Unfortunately, it's rare that a good deed goes unpunished. In the area of regulation, states with the most far-reaching new regulations, whether it be environmental quality or energy saving measures, find that their own regulatory assertiveness prompts new federal preemptions and mandates designed to reign in and standardize unique state policies. For instance, states taking the initiative to regulate appliances for energy conservation achieved a moral victory in that they forced the federal government to adopt national standards at the behest of appliance manufacturers. However, the new standards were set at levels below those initially formulated in the regulatory hothouses of the most advanced states.

When state initiatives are expanded nationally through new national grant programs, first movers are often penalized here as well. In most cases, grant programs represent efforts to disseminate good ideas hatched by some states to all states. So far, so good. But in doing so, the states with little or no prior program get to use their federal funds to create a new program from scratch. However, federal officials typically do not permit states with established programs to use scarce federal funds to simply replace their own funds. Rather, the innovative states must use their federal funds only to expand beyond their current programs. These "maintenance of effort" rules encourage states to wait for the feds rather than risk initial investment of their own funds in bold initiatives.

Two examples illustrate this problem:

  • The new health care reform bills require states to cover new populations of poor and near-poor families, providing over 90 percent federal matching rates for the newly eligible groups, compared with the average of 55 percent match for the regular program. The states that have already been ahead of the curve by covering these groups through their regular Medicaid programs will not get the opportunity to gain the higher federal reimbursement to defray their costs. Thus, in effect, the federal formula rewards laggard states for waiting for the new federal mandate.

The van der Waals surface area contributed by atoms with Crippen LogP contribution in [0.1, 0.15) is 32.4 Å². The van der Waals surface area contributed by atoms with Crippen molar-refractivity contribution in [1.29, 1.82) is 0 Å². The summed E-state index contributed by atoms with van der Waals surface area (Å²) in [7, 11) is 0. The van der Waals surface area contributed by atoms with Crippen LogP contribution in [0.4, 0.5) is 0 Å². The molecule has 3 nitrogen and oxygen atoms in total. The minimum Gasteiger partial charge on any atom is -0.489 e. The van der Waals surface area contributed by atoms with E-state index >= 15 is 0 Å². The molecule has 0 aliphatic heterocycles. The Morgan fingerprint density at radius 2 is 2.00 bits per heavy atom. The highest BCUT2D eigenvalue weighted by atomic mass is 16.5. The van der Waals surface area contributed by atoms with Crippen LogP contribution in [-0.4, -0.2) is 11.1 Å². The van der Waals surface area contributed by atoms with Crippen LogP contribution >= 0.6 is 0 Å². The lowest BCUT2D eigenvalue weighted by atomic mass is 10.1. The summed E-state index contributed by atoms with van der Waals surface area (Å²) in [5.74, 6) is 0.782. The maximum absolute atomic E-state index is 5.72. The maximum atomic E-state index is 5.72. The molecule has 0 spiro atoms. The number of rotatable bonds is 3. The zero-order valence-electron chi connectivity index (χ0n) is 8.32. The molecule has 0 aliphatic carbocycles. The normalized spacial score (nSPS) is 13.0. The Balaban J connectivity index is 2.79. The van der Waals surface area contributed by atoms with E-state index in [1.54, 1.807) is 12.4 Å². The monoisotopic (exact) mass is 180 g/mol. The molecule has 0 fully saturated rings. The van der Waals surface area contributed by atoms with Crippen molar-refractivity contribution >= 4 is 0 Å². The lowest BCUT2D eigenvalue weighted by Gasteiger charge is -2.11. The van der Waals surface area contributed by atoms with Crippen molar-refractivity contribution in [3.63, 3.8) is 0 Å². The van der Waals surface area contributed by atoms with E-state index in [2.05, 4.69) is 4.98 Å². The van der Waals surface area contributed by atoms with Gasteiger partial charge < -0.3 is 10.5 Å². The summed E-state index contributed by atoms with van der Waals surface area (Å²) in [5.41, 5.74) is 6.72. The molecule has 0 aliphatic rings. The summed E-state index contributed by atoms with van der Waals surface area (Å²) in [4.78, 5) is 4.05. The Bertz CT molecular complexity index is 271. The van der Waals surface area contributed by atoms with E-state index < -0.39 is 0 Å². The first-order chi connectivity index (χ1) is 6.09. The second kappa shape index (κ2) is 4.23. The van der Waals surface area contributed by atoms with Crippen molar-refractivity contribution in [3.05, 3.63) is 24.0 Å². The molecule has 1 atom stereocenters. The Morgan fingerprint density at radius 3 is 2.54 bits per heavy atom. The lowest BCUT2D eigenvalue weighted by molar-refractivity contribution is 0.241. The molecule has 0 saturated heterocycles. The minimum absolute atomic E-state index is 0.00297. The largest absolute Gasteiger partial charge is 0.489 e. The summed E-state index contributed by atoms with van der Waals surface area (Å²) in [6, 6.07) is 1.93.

• The SCHIP program in the 1990's provided new funds for states to extend health insurance to cover families with children. This was fine for the many states that weren't covering families with children. But for those states that had already moved to cover all their children under their own state insurance programs, well, let's just say they were not rewarded. They could not use the new federal SCHIP money to replace some of their own funds, nor could they use the new funds to cover new groups of adults that had no health coverage.

Innovation itself is a prized outcome of a healthy federal system. But in our zeal to nationalize the states' initiatives, we need to find ways to avoid stamping out the spirit and incentive to take leadership. There are indeed ways to design new programs to recognize and even reward states for their progress. In regulation, for instance, some programs adopt "partial preemption" models where states are free to go beyond federal minimum standards. For grants, states with established investments of their own can be given the opportunity to make the case to either use federal funds for other purposes or replace a portion of their previous investments in limited cases. The goal is to get our signals straight and align the nitty-gritty incentives in our programs with the noble goals and intentions of our federal system.

Paul Posner
Paul L. Posner | Contributor